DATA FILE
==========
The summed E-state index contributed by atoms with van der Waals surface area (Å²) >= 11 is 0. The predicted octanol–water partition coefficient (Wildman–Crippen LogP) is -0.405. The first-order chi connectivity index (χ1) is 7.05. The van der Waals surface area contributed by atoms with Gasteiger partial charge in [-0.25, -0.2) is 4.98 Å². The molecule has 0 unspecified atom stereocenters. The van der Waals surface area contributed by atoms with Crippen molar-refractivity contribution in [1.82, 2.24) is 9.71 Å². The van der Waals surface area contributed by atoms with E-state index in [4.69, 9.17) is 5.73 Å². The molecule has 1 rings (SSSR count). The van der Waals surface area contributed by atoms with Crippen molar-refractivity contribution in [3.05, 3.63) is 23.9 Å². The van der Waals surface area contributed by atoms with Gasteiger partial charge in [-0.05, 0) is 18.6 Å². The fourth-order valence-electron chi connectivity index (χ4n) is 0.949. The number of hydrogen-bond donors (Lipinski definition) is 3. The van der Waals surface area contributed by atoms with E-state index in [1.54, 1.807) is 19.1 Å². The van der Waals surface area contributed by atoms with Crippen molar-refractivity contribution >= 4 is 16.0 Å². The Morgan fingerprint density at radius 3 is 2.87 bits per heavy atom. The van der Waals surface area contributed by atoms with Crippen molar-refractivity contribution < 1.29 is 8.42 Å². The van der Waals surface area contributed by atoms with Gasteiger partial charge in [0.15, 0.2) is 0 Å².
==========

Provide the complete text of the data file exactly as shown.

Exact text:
The summed E-state index contributed by atoms with van der Waals surface area (Å²) >= 11 is 0. The predicted octanol–water partition coefficient (Wildman–Crippen LogP) is -0.405. The first-order chi connectivity index (χ1) is 7.05. The van der Waals surface area contributed by atoms with Gasteiger partial charge in [-0.25, -0.2) is 4.98 Å². The molecule has 0 unspecified atom stereocenters. The van der Waals surface area contributed by atoms with Crippen molar-refractivity contribution in [1.82, 2.24) is 9.71 Å². The van der Waals surface area contributed by atoms with E-state index in [4.69, 9.17) is 5.73 Å². The molecule has 1 rings (SSSR count). The van der Waals surface area contributed by atoms with Crippen molar-refractivity contribution in [3.05, 3.63) is 23.9 Å². The van der Waals surface area contributed by atoms with Gasteiger partial charge in [-0.05, 0) is 18.6 Å². The fourth-order valence-electron chi connectivity index (χ4n) is 0.949. The number of hydrogen-bond donors (Lipinski definition) is 3. The van der Waals surface area contributed by atoms with E-state index in [1.54, 1.807) is 19.1 Å². The van der Waals surface area contributed by atoms with Crippen molar-refractivity contribution >= 4 is 16.0 Å². The Morgan fingerprint density at radius 3 is 2.87 bits per heavy atom. The van der Waals surface area contributed by atoms with Crippen molar-refractivity contribution < 1.29 is 8.42 Å². The van der Waals surface area contributed by atoms with Gasteiger partial charge in [0.15, 0.2) is 0 Å².